Chapter 3: Where Buddha Ends Krishna Begins
Questioner: Throughout the Gita Krishna appears to be utterly egoistic, but this morning you said it was because of his egolessness that Krishna asked Arjuna to surrender to him, giving up everything else. But Buddha and Mahavira don’t say this to their disciples. So is there a difference between their kinds of egolessness? If so, what is the basic difference between them?
There are two ways to achieve egolessness. One way is through negation. One goes on negating his ego, negating himself, gradually eliminating himself until a moment comes when nothing remains to be eliminated. But the state of egolessness achieved like this is a negative one, because deep down one is still left with a very subtle form of ego which says, “I have made short work of my ego.”
The other is the way of expansion. The seeker goes on expanding himself, his self, so much that all of existence is included in him. The egolessness that comes through this way is total, so total that nothing remains outside of him - not even this much, that he can say, “I am now egoless.”
A seeker who follows the technique of negation attains to the soul, to the atman, which means that the last vestige of his ego remains in the form of “I am.” Everything of his ego has disappeared, but the pure “I” remains. Such a seeker will never attain to God, to the supreme. And the seeker who follows the way of expansion, who expands himself to the extent that he embraces the whole, knows God straightway. He does not have to know the soul.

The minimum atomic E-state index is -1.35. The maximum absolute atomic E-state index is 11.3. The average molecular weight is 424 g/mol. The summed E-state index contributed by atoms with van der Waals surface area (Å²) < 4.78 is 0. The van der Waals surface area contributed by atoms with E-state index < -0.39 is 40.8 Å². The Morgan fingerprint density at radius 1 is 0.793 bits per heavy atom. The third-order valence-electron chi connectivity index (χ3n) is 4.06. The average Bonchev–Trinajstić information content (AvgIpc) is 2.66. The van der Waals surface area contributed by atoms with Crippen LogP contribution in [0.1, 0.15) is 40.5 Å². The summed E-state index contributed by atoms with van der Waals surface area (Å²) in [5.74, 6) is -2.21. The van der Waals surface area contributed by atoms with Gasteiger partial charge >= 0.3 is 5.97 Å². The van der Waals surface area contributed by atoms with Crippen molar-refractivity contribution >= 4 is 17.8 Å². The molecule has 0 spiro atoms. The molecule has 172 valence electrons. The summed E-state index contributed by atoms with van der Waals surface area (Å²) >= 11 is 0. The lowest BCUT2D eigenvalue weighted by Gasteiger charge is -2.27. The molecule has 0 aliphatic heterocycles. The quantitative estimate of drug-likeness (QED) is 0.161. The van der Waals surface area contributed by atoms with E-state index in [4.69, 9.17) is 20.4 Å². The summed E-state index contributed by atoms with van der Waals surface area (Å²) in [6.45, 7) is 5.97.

Krishna’s life is positive, it is not negative. He does not negate anything there is in life, not even the ego. He tells you to enlarge your ego so much that the whole is included in its embrace. And when nothing remains outside you as “thou” then there is no way to say “I am.” I can call myself “I” only so long as there is a “thou” separate from me. The moment “thou” disappears “I” also ceases to be real. So the egoless “I” has to be vast, infinitely immense,
It is in the context of this immensity of the “I” that the rishi, the seer of the Upanishad exclaimed, “Aham brahmasmi,” “I am God, I am the supreme.” It does not mean to say that you are not God, it only means that since there is no “thou” only “I” remains. It is I who am passing through the tree as a breeze. It is I who am waving as waves in the ocean. I am the one who is born, and I am also the one who will die. I am the earth, and I am also the sky. There is nothing whatsoever other than me; therefore, there is now no way even for this “I” to exist. If I am everything and everywhere, who am I going to tell that “I am”? In relation to what?
The whole of Krishna is co-extensive, co-expansive with the immense, the infinite; he is one with the whole. That is why he can say, “I am the supreme, the brahman.” There is nothing egoistic about it. It is just a linguistic way of saying it: “I” is just a word here; there is no I-ness to it. Krishna’s “I” has ceased to be.